Where Mark of the Ninja works is in its absolutely perfect stealth gameplay. Each level is basically a massive map, with buildings filled with rooms, vents, lights, and doors to traverse. The game guides you to objectives, but never blatantly tells you where to go. In most games the concept of "multiple paths" usually just ends up being one or two scripted alternatives, but in Mark of the Ninja there are really dozens of ways to approach each issue. I remember being stuck in one room at the very end of the game. Try as I might, I just couldn't sneak past this room of snipers and an invincible big dude. After several tries I realized I could actually climb outside the skyscraper, scale the whole building, and sneak in through completely the other side through a vent and assassinate that stupid sniper who had caused me so many problems. Could I have done it the other way? Possibly. There were about four I could see just in the room itself. But the fact the option was there and worked so well really sold me on this game's linear yet nonlinear style of gameplay.

This sense of being a badass ninja is presented to you right from the start with the game's way of showing you everything you need to know right in the world. Most stealth games just sort of throw you into a room, letting you figure out what the field of vision is (or isn't) for enemies and hoping for the best. Mark of the Ninja, however, knows what makes stealth games frustrating and avoids it completely. All guards have a very obvious line of sight in front of their face, which is extended when they search with a flashlight. If you are hidden in the shadows your ninja will be black and blend in, while when visible his colors change dramatically. You have actual field of vision, too: you'll only see based on the direction your ninja is facing and what is available. If he loses sight of an enemy a slight mark will appear where he was last spotted, but you can also see sound waves, so you can watch his footsteps and know exactly when to pop out and nab him. Sound waves play a key role in the game, actually, as you can distract, bait, and see enemies almost better with sound than actual vision.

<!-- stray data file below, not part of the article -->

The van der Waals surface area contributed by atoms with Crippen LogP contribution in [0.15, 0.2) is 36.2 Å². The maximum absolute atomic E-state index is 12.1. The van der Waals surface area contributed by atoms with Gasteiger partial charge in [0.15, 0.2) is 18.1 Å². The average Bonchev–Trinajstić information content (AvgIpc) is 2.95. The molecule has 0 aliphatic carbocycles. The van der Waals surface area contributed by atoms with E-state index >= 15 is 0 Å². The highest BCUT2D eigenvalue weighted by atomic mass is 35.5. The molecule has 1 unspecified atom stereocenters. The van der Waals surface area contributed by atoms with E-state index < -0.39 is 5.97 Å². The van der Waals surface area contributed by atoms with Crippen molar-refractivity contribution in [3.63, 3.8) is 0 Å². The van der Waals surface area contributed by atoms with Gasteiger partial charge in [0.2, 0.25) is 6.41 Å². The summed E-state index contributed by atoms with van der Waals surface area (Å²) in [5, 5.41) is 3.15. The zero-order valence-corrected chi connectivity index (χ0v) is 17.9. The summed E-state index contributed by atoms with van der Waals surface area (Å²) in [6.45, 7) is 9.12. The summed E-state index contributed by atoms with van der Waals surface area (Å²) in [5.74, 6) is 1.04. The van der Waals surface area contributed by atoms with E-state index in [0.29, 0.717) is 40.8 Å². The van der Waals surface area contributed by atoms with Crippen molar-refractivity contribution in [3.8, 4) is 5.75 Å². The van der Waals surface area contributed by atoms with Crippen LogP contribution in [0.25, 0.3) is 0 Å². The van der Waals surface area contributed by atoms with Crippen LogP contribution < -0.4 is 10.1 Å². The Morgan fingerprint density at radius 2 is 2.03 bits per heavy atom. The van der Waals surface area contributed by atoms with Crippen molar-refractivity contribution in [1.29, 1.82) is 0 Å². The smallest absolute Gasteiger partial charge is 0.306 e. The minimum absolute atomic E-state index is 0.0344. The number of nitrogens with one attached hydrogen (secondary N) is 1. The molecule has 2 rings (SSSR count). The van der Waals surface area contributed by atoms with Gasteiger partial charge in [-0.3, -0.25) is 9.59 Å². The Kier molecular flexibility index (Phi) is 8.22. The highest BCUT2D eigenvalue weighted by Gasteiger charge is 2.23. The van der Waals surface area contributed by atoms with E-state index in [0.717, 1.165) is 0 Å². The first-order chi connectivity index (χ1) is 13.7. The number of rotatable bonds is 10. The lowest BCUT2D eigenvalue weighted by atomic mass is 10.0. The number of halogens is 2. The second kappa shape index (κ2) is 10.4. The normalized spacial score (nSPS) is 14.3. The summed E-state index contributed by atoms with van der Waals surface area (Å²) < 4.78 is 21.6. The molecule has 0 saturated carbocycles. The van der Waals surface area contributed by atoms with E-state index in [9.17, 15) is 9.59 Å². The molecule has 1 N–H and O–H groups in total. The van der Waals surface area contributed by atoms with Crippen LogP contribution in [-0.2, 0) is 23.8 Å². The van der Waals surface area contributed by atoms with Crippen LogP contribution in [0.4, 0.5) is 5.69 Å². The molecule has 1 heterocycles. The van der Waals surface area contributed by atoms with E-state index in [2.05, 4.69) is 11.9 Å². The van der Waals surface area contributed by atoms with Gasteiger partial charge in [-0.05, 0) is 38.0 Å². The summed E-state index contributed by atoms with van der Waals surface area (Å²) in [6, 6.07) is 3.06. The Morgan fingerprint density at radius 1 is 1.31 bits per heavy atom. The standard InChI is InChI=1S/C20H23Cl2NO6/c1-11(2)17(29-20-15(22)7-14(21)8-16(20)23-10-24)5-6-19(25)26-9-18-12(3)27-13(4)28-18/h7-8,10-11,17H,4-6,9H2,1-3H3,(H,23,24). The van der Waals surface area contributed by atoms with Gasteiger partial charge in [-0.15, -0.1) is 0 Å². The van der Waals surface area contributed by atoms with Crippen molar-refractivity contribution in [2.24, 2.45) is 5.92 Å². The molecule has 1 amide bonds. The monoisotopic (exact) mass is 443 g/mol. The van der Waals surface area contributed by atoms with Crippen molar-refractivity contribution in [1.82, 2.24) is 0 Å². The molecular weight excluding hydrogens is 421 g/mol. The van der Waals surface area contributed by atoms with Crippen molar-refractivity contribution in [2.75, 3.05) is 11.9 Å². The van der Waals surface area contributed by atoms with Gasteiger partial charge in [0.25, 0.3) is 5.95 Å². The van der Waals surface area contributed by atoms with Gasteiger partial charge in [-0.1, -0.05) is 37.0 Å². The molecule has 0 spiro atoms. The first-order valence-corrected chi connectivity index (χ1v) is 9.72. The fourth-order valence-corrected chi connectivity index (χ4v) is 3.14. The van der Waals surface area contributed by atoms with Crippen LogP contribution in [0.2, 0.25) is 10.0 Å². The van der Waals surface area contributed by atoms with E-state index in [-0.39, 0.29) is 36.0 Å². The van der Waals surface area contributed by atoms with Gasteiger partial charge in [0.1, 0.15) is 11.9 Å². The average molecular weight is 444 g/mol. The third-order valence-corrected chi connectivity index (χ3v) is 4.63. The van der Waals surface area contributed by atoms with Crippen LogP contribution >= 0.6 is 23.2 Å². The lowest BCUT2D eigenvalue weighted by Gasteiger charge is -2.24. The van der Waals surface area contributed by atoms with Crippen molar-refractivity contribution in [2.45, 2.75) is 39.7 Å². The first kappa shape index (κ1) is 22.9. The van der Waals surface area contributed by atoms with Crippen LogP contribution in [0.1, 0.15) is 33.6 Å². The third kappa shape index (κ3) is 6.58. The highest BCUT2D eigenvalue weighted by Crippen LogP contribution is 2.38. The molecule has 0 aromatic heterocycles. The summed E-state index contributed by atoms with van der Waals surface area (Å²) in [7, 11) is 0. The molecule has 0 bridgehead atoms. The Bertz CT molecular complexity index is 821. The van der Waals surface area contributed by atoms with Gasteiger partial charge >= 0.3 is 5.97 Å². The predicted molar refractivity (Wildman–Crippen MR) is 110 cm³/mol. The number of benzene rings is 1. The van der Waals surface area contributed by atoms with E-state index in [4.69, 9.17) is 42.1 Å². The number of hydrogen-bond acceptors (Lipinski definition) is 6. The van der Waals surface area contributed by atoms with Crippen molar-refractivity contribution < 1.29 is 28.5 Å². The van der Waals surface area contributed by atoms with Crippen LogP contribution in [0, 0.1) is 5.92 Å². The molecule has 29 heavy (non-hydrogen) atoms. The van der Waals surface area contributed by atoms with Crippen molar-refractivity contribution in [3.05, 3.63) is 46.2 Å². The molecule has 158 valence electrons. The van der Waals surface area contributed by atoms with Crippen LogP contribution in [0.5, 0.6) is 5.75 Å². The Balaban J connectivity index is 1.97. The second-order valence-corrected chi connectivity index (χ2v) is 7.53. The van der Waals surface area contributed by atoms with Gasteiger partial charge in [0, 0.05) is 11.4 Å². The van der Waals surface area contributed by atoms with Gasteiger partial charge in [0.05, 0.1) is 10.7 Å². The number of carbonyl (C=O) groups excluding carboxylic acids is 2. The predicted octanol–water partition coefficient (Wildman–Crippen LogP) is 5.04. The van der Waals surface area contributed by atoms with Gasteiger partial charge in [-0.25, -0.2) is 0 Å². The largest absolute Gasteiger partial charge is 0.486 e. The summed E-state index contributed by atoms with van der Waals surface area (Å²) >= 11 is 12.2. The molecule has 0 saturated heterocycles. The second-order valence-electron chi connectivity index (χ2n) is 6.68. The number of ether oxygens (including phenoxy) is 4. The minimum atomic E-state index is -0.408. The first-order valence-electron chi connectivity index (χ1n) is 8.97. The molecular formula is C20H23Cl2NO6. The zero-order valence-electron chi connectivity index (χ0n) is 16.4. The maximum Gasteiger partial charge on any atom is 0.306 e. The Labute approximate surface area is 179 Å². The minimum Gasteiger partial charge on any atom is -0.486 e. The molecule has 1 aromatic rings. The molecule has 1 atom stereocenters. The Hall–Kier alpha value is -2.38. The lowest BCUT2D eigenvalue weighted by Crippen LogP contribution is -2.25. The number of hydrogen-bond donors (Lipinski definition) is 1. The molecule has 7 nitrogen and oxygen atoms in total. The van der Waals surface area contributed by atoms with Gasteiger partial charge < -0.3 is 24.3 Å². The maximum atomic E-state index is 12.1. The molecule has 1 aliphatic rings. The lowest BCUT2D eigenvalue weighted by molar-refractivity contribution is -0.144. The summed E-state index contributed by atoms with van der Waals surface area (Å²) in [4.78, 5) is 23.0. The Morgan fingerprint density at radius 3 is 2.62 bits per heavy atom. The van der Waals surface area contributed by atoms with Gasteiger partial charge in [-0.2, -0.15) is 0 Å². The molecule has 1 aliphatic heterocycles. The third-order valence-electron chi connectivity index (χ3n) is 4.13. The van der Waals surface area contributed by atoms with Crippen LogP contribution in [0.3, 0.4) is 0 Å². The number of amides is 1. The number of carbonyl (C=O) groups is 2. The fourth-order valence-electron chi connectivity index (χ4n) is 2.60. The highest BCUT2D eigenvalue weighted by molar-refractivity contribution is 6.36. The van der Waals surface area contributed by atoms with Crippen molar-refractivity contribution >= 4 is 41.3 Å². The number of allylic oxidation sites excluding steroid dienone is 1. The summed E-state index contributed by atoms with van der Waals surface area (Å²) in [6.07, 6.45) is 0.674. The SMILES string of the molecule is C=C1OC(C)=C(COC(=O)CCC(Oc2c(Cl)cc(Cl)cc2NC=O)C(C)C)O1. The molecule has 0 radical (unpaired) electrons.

Lights are your enemy, but the sound of them shattering can be a great distraction.

The game trickles in this information at a near perfect clip. The first level is essentially a tutorial, but not a boring one. You learn how free you are to traverse, how you have a plethora of ways to distract people, and how killing is easy but not necessary. You also learn how fragile you are: remember in Batman: Arkham Asylum where if you screwed up you didn't last long? Well, double that for Mark of the Ninja: a few well placed bullets and you are done. This adds even more incentive to be sneaky, and makes the kills all the more satisfying. I really felt awesome when I managed to evade a pair of snipers, swing around the ceiling behind them, distract them by breaking the lights above their heads with bamboo knives, and stab both in the back. It's incredible how smooth it all is.

It's hard to say anything further without sounding like a broken record, so let me end this segment with a blanket statement: this is the most accessible and empowering stealth game I've ever played. Everything, from your heightened senses, to the art style, to the clever assortment of enemies, to the powers you can choose to best match your playstyle, to the traps and tools; all of it combines to make you feel extremely able and yet still fragile enough that you have to be careful. The game liberally checkpoints, meaning if you do screw up a reload takes just a few seconds, though that only really happened when I was sloppy or generally un-ninjalike.